|Me scribbling in Venice, by Doug Stirling|
A few months back Samar A Abulhassen sent around a set of questions about notebooks and our relationship to them as authors. I thought I might post my thoughts on them as I feel right now like my current journal and I are close friends, the kind that are irritatingly inseparable and who keep secrets from the rest of the world. It is a curious interaction given that last summer and even most of last year I felt estranged from my journals and notebooks. But a few thoughts I had when Samar asked her questions are below--with hopes that other authors might post comments back about their own use of notebooks and thoughts on journal keeping.
Jen and her Journals / notebooks:
One of the things I tell authors who are stuck is "get a new notebook, one that is a different shape". I thus can say there are notebooks galore chez moi. I have lots of little "unfinished" notebooks--long thin ones to change the shape of the prose poems or poems I was writing at the time, or conveniently small ones for scribbling on the metro, or gigantic ones so I can write randomly and large--all of which really serve the purpose of getting me going as I finish one project and lean into the next.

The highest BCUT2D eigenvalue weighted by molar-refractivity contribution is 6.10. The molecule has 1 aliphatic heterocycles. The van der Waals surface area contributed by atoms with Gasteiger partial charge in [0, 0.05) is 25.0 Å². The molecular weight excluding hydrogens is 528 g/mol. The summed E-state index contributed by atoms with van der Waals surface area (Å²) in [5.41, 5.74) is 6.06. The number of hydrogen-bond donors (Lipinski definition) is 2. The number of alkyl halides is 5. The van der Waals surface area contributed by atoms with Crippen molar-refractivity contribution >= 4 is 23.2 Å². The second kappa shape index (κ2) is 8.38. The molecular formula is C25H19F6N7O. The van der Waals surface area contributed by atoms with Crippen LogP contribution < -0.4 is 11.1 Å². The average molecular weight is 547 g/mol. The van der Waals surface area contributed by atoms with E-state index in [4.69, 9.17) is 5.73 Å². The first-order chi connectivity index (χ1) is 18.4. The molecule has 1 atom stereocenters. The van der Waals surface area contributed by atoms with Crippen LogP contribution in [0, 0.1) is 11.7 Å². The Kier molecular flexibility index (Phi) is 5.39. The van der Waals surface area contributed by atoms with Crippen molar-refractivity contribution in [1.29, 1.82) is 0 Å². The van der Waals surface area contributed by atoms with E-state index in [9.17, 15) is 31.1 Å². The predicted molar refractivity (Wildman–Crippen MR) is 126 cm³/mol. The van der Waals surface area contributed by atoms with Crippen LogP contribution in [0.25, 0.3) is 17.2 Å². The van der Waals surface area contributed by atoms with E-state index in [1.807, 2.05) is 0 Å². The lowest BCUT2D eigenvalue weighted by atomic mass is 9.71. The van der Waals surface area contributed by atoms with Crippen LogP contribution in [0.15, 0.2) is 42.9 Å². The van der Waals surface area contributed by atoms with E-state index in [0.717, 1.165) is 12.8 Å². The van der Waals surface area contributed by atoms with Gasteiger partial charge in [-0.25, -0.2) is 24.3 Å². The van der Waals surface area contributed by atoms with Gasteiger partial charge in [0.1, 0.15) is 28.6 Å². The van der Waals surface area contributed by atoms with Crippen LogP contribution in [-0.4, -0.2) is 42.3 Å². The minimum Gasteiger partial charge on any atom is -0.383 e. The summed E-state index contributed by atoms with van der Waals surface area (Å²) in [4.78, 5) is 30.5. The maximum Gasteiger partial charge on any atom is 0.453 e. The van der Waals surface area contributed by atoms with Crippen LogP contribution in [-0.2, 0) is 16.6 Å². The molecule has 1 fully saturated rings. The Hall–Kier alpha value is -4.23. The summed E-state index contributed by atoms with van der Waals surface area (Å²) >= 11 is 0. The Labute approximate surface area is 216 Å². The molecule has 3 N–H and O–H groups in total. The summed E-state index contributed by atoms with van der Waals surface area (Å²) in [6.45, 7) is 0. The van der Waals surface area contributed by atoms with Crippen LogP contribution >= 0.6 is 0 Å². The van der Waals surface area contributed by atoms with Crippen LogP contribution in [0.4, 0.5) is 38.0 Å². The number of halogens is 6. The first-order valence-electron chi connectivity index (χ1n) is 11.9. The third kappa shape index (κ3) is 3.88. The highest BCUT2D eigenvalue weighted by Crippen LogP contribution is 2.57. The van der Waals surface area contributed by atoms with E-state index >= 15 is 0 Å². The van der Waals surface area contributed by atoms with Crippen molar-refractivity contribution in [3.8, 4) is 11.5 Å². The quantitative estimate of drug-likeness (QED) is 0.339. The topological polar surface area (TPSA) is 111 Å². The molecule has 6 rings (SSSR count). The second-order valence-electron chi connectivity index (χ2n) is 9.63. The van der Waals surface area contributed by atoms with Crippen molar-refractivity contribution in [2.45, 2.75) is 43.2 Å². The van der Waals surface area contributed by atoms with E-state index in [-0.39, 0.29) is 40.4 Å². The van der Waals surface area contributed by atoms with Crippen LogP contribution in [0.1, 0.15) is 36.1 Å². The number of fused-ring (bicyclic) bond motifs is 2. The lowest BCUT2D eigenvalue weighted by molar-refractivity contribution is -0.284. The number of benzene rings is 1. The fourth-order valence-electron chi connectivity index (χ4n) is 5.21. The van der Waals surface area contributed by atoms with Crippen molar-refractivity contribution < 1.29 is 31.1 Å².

But I also have an entirely different relationship to two kinds of notebooks that go through the
|Writing at Kate Van Houten's house in Normandy|
ages--one is the journal notebooks. These are collaged, painted, scribbled and written in. My one consistency is that I prefer they be unlined, around the same size (6x8.5cm in general) and I have moved away from any sort of spiral though I did have a phase of that years ago. I write in them in many directions. I stick notes in them and glue ticket stubs in them. I generally line the insides of the outer covers with stamps from letters received during the period I was writing in that particular journal. I have notes in French and English from conferences or good books, and bits and pieces of poems or stories or whatnots. I also have the dulllllllll dulllllll self-depricating "I should be..." to do listing moments and the repetitions that people them, alongside the far more exciting (at least to me) writing of dreams, which I like rereading from time to time. I do at times use them to reflect through something in my poetry. They do however feel stacked along shelves to no decent end. But then again,perhaps that is just what they need to do--wait until I am ready to go pillage them again?
But I also have another sort of notebook--they are really the ones where things happen. Lined in general and A4 size as I need the space, they are where the drafts of most poems really are, and they are in no particular order and sometimes the things pulled out of them get typed up which is already a first revision and other times they just linger there until I toss out the pages.
In the end, notebooks function like sketch pads for me, places to doodle and what emerges may or may not get worked on later.